*All right, is it just me, or does "Men of a Certain Age" look kind of good? I know it will be on TNT, and I am hard-pressed to think of a single TNT-show that has been even remotely enticing. Can The Bakula bring that network to the promised land? Only time will tell.

Now, I have not made mention of what probably makes the film stand out most: its voice-over narration from the standpoint of Mark Whitacre. With homespun observations like
Polar bears cover their noses before they pounce on a seal. How do polar bears know their noses are black? Did they look in the water one day, see their reflection and say, "Man, I'd be invisible if it wasn't for that thing."
the viewer gets a unique insight into the mental machinations of their slightly unhinged leading man. His voice-overs often approach a Larry Davidian (no relation to Branch) realm. Needless to say, this is a welcome ingredient.

In all, the film is great. It manages to be fun while continually revealing that a truth isn't quite what we thought it to be. It strikes a refreshing tone while detailing the uncovering of deeply disturbing corporate collusion and price-fixing. It is marked by spot-on performances and is lucky enough to be drawing from a too-good-to-be-true true story. Where its counterpart in this write-up may not deliver the laughs in droves, I found myself cracking up often in The Informant! It delivers on nearly every count and was one of the most pleasant surprises of this movie-going year.

Friday, October 16, 2009

Musicalia: Wilco - Cedar Park Center, Cedar Park (Austinish), TX - 10/8/09

A week ago, Wilco rolled through the Greater Austin Area and became the second act to play the new Cedar Park Center (it was built to house the Dallas Stars minor league affiliate).

For someone who lives in Austin and does his damnedest to never go past the Regal Cinema in Arbor Hills, the location was already a bit of an inconvenience, as it's about 15 miles (purely a guess there) past that theater. For those of you unfamiliar with Cedar Park, it is pretty much Bum Fuck, Nowhere.

So pulling in to the parking lot, it was great to find out that not only did I get to drive to Cedar Park to see Wilco, but I also got to pay $10 to park in an area where there was absolutely nowhere else to park within a reasonable walk because there is absolutely nothing else nearby.

Then we got inside, and it was a very unlikely place for a Wilco concert, what with the Pizza Hut concession stand and the other weird amenities that one would assume are at a quasi-suburban minor league hockey arena.

Finding our seats, it was soon obvious that despite paying for floor seats, we were further away from the stage than just about every normal seat in the house.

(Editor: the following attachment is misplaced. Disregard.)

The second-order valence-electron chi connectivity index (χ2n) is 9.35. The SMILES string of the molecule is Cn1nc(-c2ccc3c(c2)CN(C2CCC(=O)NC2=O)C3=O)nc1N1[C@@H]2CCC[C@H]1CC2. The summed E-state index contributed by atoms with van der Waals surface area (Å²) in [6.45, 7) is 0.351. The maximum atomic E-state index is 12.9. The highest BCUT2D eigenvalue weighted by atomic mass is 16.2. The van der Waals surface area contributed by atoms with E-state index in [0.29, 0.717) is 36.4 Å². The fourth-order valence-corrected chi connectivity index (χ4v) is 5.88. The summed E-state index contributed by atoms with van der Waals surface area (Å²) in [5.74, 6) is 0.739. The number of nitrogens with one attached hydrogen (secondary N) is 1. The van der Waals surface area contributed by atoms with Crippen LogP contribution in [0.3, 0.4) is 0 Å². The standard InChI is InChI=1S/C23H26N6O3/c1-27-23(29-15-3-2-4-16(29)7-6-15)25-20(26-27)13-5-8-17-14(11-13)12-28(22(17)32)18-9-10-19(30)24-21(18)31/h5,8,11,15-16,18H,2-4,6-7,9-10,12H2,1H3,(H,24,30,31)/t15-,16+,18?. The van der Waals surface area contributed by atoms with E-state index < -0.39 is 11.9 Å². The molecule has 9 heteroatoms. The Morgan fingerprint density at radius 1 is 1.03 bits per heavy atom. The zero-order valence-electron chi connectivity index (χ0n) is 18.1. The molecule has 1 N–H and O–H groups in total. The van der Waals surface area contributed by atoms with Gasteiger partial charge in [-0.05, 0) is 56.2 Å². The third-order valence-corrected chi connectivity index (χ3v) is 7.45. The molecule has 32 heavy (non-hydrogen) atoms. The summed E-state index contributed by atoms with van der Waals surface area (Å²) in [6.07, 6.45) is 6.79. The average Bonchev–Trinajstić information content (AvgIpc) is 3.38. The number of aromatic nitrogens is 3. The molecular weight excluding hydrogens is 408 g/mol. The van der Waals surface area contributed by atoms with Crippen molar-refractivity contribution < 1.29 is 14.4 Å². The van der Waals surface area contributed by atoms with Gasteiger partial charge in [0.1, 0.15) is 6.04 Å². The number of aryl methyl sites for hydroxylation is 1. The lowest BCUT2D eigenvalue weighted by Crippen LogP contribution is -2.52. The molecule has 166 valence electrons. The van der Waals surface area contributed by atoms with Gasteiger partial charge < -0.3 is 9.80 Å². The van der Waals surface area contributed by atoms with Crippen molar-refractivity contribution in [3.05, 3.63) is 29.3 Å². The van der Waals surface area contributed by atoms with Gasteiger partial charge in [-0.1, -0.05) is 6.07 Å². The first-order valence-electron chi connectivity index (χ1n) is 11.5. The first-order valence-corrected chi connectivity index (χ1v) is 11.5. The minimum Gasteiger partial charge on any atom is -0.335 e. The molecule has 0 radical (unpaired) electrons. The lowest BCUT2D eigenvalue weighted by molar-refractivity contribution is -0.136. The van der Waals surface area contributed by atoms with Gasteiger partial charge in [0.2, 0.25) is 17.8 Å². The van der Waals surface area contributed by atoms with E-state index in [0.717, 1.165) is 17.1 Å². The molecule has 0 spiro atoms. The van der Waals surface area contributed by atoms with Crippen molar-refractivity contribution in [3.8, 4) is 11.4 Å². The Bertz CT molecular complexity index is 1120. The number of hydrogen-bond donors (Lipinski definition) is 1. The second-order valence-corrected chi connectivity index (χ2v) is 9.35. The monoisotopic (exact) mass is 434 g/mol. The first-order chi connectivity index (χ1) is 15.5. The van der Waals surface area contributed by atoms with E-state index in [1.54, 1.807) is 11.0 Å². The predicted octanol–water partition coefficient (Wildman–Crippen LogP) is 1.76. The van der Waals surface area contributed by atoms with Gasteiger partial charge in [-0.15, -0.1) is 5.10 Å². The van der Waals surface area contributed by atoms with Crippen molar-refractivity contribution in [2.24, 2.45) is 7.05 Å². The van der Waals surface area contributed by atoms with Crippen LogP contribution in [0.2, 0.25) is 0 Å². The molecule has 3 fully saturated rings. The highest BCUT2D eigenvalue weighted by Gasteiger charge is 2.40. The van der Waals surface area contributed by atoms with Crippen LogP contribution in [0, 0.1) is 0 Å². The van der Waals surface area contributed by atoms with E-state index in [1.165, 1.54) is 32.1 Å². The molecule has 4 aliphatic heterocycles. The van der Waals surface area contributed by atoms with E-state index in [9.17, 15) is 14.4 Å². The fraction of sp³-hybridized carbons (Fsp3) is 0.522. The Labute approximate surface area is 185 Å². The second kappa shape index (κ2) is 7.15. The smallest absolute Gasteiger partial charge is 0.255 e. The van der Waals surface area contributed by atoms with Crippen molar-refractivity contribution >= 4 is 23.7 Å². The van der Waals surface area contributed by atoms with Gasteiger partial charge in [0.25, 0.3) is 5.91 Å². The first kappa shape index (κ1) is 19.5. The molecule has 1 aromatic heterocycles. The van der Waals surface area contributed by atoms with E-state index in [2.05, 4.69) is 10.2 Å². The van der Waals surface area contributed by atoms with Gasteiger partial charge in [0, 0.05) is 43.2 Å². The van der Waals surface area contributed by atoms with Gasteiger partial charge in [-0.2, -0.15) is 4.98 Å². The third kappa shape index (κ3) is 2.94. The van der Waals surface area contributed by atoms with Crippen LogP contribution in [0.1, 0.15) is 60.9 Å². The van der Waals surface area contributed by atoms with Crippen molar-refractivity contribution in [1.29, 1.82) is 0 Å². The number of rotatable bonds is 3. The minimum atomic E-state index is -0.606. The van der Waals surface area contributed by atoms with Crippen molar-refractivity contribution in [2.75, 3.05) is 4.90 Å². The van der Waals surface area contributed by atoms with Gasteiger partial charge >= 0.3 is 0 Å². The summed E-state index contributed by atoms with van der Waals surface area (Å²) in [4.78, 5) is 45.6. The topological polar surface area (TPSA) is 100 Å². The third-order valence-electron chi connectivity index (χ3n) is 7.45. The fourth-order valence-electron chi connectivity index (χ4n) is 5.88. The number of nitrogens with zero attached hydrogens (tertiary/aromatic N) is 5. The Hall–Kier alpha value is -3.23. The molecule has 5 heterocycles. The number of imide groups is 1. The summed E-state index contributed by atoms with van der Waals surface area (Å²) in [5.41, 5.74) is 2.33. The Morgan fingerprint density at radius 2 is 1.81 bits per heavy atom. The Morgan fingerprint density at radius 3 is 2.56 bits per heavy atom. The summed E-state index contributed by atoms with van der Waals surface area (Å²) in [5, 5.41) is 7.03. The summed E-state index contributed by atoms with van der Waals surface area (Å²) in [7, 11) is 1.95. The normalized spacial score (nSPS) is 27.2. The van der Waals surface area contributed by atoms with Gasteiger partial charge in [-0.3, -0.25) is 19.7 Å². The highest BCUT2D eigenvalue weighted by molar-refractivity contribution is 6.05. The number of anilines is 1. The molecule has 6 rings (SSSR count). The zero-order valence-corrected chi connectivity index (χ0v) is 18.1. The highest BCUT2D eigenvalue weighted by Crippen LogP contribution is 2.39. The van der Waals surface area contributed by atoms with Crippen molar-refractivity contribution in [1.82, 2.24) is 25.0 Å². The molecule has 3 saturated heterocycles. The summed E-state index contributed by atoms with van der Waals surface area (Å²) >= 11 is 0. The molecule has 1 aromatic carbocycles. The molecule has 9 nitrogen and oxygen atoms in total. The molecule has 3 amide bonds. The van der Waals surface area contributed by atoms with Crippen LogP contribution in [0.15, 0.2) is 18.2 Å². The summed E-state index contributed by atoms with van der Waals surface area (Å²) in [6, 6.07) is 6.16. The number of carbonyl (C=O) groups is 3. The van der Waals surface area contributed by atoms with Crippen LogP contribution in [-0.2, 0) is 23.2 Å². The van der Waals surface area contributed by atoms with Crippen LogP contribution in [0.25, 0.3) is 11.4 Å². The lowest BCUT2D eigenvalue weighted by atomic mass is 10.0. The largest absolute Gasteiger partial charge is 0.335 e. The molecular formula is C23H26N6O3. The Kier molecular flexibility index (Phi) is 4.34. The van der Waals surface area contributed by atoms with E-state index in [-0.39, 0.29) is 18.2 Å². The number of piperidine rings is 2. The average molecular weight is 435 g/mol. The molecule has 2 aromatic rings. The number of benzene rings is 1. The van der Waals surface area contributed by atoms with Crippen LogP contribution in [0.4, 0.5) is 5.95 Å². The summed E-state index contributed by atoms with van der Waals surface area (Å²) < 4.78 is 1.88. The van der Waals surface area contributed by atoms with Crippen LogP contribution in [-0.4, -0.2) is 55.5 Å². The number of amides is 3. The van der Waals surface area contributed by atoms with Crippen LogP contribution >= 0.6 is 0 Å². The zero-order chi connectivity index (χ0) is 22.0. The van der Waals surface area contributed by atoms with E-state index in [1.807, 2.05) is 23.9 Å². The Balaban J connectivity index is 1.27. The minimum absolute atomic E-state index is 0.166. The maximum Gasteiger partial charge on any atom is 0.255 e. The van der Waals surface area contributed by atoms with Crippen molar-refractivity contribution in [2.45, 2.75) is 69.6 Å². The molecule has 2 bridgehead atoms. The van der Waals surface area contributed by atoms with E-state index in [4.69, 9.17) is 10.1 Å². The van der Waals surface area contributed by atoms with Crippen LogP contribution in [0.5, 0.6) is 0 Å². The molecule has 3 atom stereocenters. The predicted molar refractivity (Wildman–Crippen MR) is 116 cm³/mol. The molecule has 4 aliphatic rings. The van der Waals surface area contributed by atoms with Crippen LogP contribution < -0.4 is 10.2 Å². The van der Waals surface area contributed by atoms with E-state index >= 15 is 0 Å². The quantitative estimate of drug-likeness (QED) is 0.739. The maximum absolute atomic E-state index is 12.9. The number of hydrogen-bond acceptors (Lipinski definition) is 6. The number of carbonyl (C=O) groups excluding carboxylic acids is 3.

At this point, it would seem as though I was one unhappy camper. There was certainly a lot of hassle to see Wilco, but they do occupy a pretty lofty place amongst my personal list of favorite bands, and I have gone to greater lengths to see Wilco/Jeff Tweedy solo, so these setbacks would not have qualified as deal-breakers.

Liam Finn got on stage with his 'band', and my initial reaction was that I felt bad for him. From where we were sitting, it was hard to decipher if the seemingly subdued crowd was even awake for his set. Maybe risking life and limb driving out to the boonies had left everyone shell-shocked. Whatever the case may have been, Liam Finn did his best to get the crowd involved during his loop-laden set. Unfortunately for him, in this setting that didn't seem like it was enough.

After an intermission, on came Wilco, and from the start they were bringing it. Unfortunately the venue was so cold--in both temperature and vibe--that it was hard to tell how the audience was responding. That made it a little difficult to get really into the show.

As for the set, the regular pre-encore set was almost entirely YHF-to-present, which I get, but it started to worry me because I like to get a good balance in my Wilco shows. It was cool to see the new tracks live, but all things being said, I was much more excited to see the Sky Blue Sky songs live on that tour than I was for this tour for Wilco (The Album). Of the new songs, "Bull Black Nova", "One Wing", and "Wilco (The Song)" played particularly well. The first transcendent moment probably happened during Nels' insane solo in "Impossible Germany". It was jaw-dropping.

Insofar as Tweedy's between song banter was concerned, he comically urged people to tweet about how much better Austin was as a music town than Minneapolis. He also repeatedly lamented (without being entirely ungrateful) the fact that they weren't playing two shows in Austin (read: playing Stubb's, which for all its shortcomings is sooooooooo much better than the Cedar Park Center). Perhaps most importantly, he re-gifted an autographed Nolan Ryan baseball to "Patrick" in the crowd for his birthday. When giving the ball away, he posited that everyone in attendance must be Nolan Ryan fans, being in Texas and all, and then acted out the famous Robin Ventura beat down. That may have been my favorite moment in the show, but I'm kind of a baseball fan...